As I've written, the demise of newsmedia can't be blamed on tech — rather, it was the combination of technology and deregulated, neoliberal capitalism, which saw media companies merged and acquired, vertically and horizontally integrated, with quality lowered, staff outsourced and assets stripped, leaving them vulnerable to technological shocks, after all their in-house experts were turned into contractors who drifted away, their physical plant sold and leased back, their war-chests drained by vulture capitalists who loaded them up with debt that acted like a millstone around their necks as they strove to maneuver their way out of their economic conundrum.
It would be hard to ask for a better example of this phenomenon than Clearchannel (now called "Iheartradio," though not for long).
For decades, Clearchannel was the bogeyman of people who cared about media consolidation, a company that rapaciously acquired and then downgraded radio stations up and down the dial and from coast to coast. That was only possible because of loose markets and loose regulation, the seismic shift in antitrust enforcement, allowing all our media eggs to be stuck into one gigantic, unwieldy basket.
Enter Bain Capital. Once Clearchannel was at its unwieldy zenith, loaded with $8B of debt from all these acquisition, Bain Capital and Thomas H Lee acquired the company with an additional $10B in debt that it dumped on its balance-sheets (paying themselves handsomely!), and then proceeded to run the company into the ground, weighing it down with another $2B worth of debt.
Now Clearchannel/Iheartradio is about to die. Having been stripped of nearly all its assets, having sold off all those once-diverse, once-thriving community radio stations to yet another set of private equity vultures, they're about to join the likes of Sears, Sears Canada, Toys R Us and other former giants whose demise has been handily blamed on Big Tech, without any scrutiny given to the shadowy, banal billionaires who asset-stripped them, debt-loaded them, and ran them into the ground.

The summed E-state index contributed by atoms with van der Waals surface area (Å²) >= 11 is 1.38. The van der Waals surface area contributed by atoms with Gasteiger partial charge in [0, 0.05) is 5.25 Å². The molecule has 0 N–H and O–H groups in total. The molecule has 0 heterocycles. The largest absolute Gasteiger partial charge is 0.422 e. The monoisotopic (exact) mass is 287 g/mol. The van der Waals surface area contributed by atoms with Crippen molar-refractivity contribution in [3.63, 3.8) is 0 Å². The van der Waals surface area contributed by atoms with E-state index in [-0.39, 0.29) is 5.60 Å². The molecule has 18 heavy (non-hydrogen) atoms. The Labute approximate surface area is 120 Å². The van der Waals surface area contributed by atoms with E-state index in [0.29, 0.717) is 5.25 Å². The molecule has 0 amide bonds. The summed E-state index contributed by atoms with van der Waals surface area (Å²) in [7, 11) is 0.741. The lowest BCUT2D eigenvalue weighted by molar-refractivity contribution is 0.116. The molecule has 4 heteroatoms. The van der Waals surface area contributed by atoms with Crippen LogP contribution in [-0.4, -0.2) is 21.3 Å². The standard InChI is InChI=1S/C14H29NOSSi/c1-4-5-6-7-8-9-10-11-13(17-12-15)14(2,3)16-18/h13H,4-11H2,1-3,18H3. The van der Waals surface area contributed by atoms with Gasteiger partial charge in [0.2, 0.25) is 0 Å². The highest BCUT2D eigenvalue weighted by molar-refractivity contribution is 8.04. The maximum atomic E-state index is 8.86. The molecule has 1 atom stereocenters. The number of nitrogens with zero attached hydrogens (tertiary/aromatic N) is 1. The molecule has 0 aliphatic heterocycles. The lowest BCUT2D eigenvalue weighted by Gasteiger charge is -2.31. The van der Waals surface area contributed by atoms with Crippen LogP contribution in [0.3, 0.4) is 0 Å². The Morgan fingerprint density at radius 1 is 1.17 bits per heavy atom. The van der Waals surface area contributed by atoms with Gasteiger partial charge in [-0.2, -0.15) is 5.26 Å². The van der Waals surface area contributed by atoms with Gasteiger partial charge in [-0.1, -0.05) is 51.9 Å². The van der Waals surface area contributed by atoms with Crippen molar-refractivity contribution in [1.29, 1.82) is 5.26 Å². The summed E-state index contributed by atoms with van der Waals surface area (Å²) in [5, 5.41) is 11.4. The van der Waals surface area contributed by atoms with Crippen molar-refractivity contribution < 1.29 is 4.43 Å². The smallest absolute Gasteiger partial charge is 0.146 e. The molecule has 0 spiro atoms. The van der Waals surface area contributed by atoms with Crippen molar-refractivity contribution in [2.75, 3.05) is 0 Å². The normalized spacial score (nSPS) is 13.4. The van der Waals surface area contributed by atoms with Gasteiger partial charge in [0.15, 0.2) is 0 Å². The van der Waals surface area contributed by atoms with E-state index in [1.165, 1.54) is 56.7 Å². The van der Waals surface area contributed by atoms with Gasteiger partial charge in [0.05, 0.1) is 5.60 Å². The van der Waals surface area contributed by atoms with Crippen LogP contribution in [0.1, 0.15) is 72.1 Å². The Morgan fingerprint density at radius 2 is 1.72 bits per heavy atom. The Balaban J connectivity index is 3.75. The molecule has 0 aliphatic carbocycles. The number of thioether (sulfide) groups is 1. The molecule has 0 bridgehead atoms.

Then Clear Channel, which was already burdened by $8 billion in debt before the buyout, engaged in various debt transactions that funded its own buyout and compensated the PE firms. When everything was said and done, it had $18.4 billion in debt.
By April 2010, unnamed insiders disclosed to the media that the company was facing bankruptcy because it "has been unsuccessfully negotiating with some lenders to refinance its crippling debt."
This was when the PE firms got stuck in their buyout. Originally they'd wanted to sell their shares for a big profit after a few years to the unsuspecting public, but since the idea of bankruptcy had been floated, that options was off the table, as the shares had plunged. With bonds facing default, no one wants to buy the equity, which tends to get wiped out.
(via Naked Capitalism)